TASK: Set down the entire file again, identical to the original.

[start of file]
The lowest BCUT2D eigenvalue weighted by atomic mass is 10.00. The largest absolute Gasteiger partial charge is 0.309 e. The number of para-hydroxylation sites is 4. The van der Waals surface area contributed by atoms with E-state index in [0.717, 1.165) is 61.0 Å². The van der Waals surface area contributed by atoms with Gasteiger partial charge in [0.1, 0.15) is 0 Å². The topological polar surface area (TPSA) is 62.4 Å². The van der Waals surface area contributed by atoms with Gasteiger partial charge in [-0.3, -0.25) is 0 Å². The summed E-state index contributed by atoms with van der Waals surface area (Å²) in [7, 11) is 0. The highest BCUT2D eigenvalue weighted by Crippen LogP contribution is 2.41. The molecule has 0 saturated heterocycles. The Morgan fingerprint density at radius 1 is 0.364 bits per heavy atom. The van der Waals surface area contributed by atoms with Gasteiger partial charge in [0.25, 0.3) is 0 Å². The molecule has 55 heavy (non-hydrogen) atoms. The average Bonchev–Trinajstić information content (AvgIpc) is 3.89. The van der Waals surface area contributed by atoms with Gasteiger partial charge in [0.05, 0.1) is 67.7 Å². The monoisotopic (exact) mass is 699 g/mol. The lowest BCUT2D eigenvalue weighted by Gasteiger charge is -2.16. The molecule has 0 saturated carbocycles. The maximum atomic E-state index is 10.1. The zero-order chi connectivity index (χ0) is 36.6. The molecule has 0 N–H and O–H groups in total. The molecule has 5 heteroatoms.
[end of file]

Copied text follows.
The lowest BCUT2D eigenvalue weighted by atomic mass is 10.00. The largest absolute Gasteiger partial charge is 0.309 e. The number of para-hydroxylation sites is 4. The van der Waals surface area contributed by atoms with E-state index in [0.717, 1.165) is 61.0 Å². The van der Waals surface area contributed by atoms with Gasteiger partial charge in [0.1, 0.15) is 0 Å². The topological polar surface area (TPSA) is 62.4 Å². The van der Waals surface area contributed by atoms with Gasteiger partial charge in [-0.3, -0.25) is 0 Å². The summed E-state index contributed by atoms with van der Waals surface area (Å²) in [7, 11) is 0. The highest BCUT2D eigenvalue weighted by Crippen LogP contribution is 2.41. The molecule has 0 saturated heterocycles. The Morgan fingerprint density at radius 1 is 0.364 bits per heavy atom. The van der Waals surface area contributed by atoms with Gasteiger partial charge in [0.25, 0.3) is 0 Å². The molecule has 55 heavy (non-hydrogen) atoms. The average Bonchev–Trinajstić information content (AvgIpc) is 3.89. The van der Waals surface area contributed by atoms with Gasteiger partial charge in [0.05, 0.1) is 67.7 Å². The monoisotopic (exact) mass is 699 g/mol. The lowest BCUT2D eigenvalue weighted by Gasteiger charge is -2.16. The molecule has 0 saturated carbocycles. The maximum atomic E-state index is 10.1. The zero-order chi connectivity index (χ0) is 36.6. The molecule has 0 N–H and O–H groups in total. The molecule has 5 heteroatoms.